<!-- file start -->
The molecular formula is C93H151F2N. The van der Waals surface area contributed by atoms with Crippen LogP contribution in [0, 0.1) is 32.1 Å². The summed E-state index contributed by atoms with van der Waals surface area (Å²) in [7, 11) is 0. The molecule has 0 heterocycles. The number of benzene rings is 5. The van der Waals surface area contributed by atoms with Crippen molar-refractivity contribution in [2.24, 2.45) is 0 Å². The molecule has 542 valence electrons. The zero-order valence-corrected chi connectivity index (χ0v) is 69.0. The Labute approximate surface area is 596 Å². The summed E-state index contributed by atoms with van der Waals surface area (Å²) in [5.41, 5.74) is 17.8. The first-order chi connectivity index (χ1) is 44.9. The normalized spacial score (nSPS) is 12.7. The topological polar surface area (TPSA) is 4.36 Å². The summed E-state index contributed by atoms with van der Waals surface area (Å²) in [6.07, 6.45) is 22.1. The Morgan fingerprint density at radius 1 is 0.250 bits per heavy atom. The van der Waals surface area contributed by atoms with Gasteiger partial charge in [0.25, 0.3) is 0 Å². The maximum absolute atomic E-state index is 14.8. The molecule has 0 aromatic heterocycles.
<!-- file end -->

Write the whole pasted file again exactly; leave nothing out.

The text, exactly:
The molecular formula is C93H151F2N. The van der Waals surface area contributed by atoms with Crippen LogP contribution in [0, 0.1) is 32.1 Å². The summed E-state index contributed by atoms with van der Waals surface area (Å²) in [7, 11) is 0. The molecule has 0 heterocycles. The number of benzene rings is 5. The van der Waals surface area contributed by atoms with Crippen molar-refractivity contribution in [2.24, 2.45) is 0 Å². The molecule has 542 valence electrons. The zero-order valence-corrected chi connectivity index (χ0v) is 69.0. The Labute approximate surface area is 596 Å². The summed E-state index contributed by atoms with van der Waals surface area (Å²) in [5.41, 5.74) is 17.8. The first-order chi connectivity index (χ1) is 44.9. The normalized spacial score (nSPS) is 12.7. The topological polar surface area (TPSA) is 4.36 Å². The summed E-state index contributed by atoms with van der Waals surface area (Å²) in [6.07, 6.45) is 22.1. The Morgan fingerprint density at radius 1 is 0.250 bits per heavy atom. The van der Waals surface area contributed by atoms with Gasteiger partial charge in [0.25, 0.3) is 0 Å². The maximum absolute atomic E-state index is 14.8. The molecule has 0 aromatic heterocycles.